Government will codify into law the Memorandum of Understanding between the Reserve Bank of Zimbabwe and banks if the agreement is not fully implemented, Finance Minister Tendai Biti has said.
The framework agreement on interest rates, bank charges and interest on prescribed amounts held in call accounts for a given period would be assessed after six months from last month.
"We are monitoring implementation of the agreement closely. If there is no sufficient implementation of the MoU we will codify it into law. This is what they (RBZ and banks) agreed on," said the minister.
Minister Biti made the remarks in an interview following his official opening of the two-day Committee of Sadc Stock Exchanges meeting being hosted by the Zimbabwe Stock Exchange yesterday.
The RBZ agreed with banks to set lending rates at not more than 12,5 percent per annum. Fiscal and monetary policy authorities intervened following concerns punitive rates were hurting industry and individuals alike. Before the MoU, banks had been charging between 7 percent and 30 percent on loans per annum.
In terms of the MoU, bank charges would now be set at a maximum 0,5 percent of cash withdrawn.
Banking institutions used to levy the banking public a minimum of US$2,50 per cash withdrawal transaction.
Further, the agreement stipulates that all amounts above US$1 000 held in a call account for more than a month should attract interest of at least 4 percent per annum. Prior to this most banks did not offer such interest.
Minister Biti was speaking at the CoSSE meeting organised by regional stock exchanges to share experiences and insights on various aspects of the bourses' operations with a view to better the way they work.
"The stock market has become a significant component of the financial sector and resource mobilisation for the corporate world. There is a great demand for long-term growth capital in Africa and as Sadc stock exchanges, I challenge you to seize this opportunity to harness savings from both the region and foreign sources," he said.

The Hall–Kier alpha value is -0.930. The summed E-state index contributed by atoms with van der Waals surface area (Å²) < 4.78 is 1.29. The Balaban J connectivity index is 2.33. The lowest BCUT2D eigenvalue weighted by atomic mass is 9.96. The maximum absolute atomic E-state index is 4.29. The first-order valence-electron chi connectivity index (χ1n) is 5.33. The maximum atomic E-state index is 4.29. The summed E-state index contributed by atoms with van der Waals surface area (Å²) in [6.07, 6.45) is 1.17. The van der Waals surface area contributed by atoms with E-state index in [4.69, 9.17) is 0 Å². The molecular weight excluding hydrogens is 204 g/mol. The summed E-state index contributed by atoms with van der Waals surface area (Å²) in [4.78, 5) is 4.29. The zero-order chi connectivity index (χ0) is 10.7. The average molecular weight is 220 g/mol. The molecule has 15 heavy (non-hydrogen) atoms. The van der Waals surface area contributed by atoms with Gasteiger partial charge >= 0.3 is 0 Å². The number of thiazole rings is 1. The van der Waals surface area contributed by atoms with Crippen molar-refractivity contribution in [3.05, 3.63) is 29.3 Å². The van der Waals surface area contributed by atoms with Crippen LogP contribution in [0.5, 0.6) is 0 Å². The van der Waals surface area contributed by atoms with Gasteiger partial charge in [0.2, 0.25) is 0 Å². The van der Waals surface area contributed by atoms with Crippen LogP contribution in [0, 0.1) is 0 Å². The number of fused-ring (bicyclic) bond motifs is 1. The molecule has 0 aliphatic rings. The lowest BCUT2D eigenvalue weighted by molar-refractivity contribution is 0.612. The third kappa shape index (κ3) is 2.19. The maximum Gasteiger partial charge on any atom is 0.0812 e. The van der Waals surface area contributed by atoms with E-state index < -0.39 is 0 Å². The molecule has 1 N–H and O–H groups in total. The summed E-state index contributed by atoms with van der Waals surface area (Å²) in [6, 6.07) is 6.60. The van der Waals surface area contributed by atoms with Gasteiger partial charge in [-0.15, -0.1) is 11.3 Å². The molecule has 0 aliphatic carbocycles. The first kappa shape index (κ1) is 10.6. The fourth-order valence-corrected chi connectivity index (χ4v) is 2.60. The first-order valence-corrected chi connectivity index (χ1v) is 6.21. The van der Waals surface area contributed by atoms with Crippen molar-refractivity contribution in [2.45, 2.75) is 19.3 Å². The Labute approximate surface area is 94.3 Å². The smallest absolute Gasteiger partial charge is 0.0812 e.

He called on CoSSE members to address issues of technology, access to information, availability of data and harmonise rules and urged the members to continue working against perceived country risks and enhance access to information thereby reducing transaction costs and world-class regulatory standards.
The Finance Minister said attracting foreign capital was not the work of CoSSE members alone, as Government policymakers were also expected to create an enabling environment.
This was critical for countries like Zimbabwe which requires about US$14 billion for key infrastructure such as Hwange Thermal Power Station (US$1 billion), Batoka hydropower project and roads (US$4 billion). He said manufacturing and mining sectors required about US$4 billion and US$7 billion, respectively.
Minister Biti said that more foreign capital was required for dams and irrigation infrastructure.